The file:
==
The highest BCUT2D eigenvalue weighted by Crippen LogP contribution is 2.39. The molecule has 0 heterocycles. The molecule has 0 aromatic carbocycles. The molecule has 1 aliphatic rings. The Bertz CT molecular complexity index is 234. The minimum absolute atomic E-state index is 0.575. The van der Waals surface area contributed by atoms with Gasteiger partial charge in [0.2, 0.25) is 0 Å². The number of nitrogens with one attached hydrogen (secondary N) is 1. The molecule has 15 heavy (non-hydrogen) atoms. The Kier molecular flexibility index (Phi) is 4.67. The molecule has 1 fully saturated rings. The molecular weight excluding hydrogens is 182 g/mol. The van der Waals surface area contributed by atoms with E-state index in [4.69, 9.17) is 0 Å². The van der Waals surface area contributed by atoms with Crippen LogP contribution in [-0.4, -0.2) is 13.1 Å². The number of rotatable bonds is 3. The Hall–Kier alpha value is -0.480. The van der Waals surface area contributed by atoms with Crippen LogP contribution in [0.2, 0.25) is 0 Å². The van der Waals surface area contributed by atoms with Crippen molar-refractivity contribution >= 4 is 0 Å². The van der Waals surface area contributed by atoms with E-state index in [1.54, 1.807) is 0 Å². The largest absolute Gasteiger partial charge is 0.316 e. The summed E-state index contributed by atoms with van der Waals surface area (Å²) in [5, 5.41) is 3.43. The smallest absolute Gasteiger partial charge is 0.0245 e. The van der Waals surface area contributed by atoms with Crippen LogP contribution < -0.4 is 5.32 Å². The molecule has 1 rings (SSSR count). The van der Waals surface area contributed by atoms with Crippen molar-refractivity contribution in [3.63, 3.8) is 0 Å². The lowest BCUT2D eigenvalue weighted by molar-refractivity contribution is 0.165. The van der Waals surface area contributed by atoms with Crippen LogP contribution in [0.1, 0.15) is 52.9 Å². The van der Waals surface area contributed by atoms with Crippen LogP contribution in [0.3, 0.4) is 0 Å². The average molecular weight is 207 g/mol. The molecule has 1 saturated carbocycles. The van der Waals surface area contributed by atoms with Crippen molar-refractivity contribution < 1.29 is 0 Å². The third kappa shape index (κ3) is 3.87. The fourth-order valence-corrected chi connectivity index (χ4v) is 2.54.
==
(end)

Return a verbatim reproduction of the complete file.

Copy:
The highest BCUT2D eigenvalue weighted by Crippen LogP contribution is 2.39. The molecule has 0 heterocycles. The molecule has 0 aromatic carbocycles. The molecule has 1 aliphatic rings. The Bertz CT molecular complexity index is 234. The minimum absolute atomic E-state index is 0.575. The van der Waals surface area contributed by atoms with Gasteiger partial charge in [0.2, 0.25) is 0 Å². The number of nitrogens with one attached hydrogen (secondary N) is 1. The molecule has 15 heavy (non-hydrogen) atoms. The Kier molecular flexibility index (Phi) is 4.67. The molecule has 1 fully saturated rings. The molecular weight excluding hydrogens is 182 g/mol. The van der Waals surface area contributed by atoms with E-state index in [4.69, 9.17) is 0 Å². The van der Waals surface area contributed by atoms with Crippen LogP contribution in [-0.4, -0.2) is 13.1 Å². The number of rotatable bonds is 3. The Hall–Kier alpha value is -0.480. The van der Waals surface area contributed by atoms with Crippen LogP contribution in [0.2, 0.25) is 0 Å². The van der Waals surface area contributed by atoms with Crippen molar-refractivity contribution >= 4 is 0 Å². The van der Waals surface area contributed by atoms with E-state index in [1.54, 1.807) is 0 Å². The largest absolute Gasteiger partial charge is 0.316 e. The summed E-state index contributed by atoms with van der Waals surface area (Å²) in [5, 5.41) is 3.43. The smallest absolute Gasteiger partial charge is 0.0245 e. The van der Waals surface area contributed by atoms with Crippen LogP contribution < -0.4 is 5.32 Å². The molecule has 1 rings (SSSR count). The van der Waals surface area contributed by atoms with Crippen molar-refractivity contribution in [3.63, 3.8) is 0 Å². The lowest BCUT2D eigenvalue weighted by molar-refractivity contribution is 0.165. The van der Waals surface area contributed by atoms with Crippen LogP contribution in [0.1, 0.15) is 52.9 Å². The van der Waals surface area contributed by atoms with Crippen LogP contribution in [0.3, 0.4) is 0 Å². The average molecular weight is 207 g/mol. The molecule has 1 saturated carbocycles. The van der Waals surface area contributed by atoms with Crippen molar-refractivity contribution < 1.29 is 0 Å². The third kappa shape index (κ3) is 3.87. The fourth-order valence-corrected chi connectivity index (χ4v) is 2.54.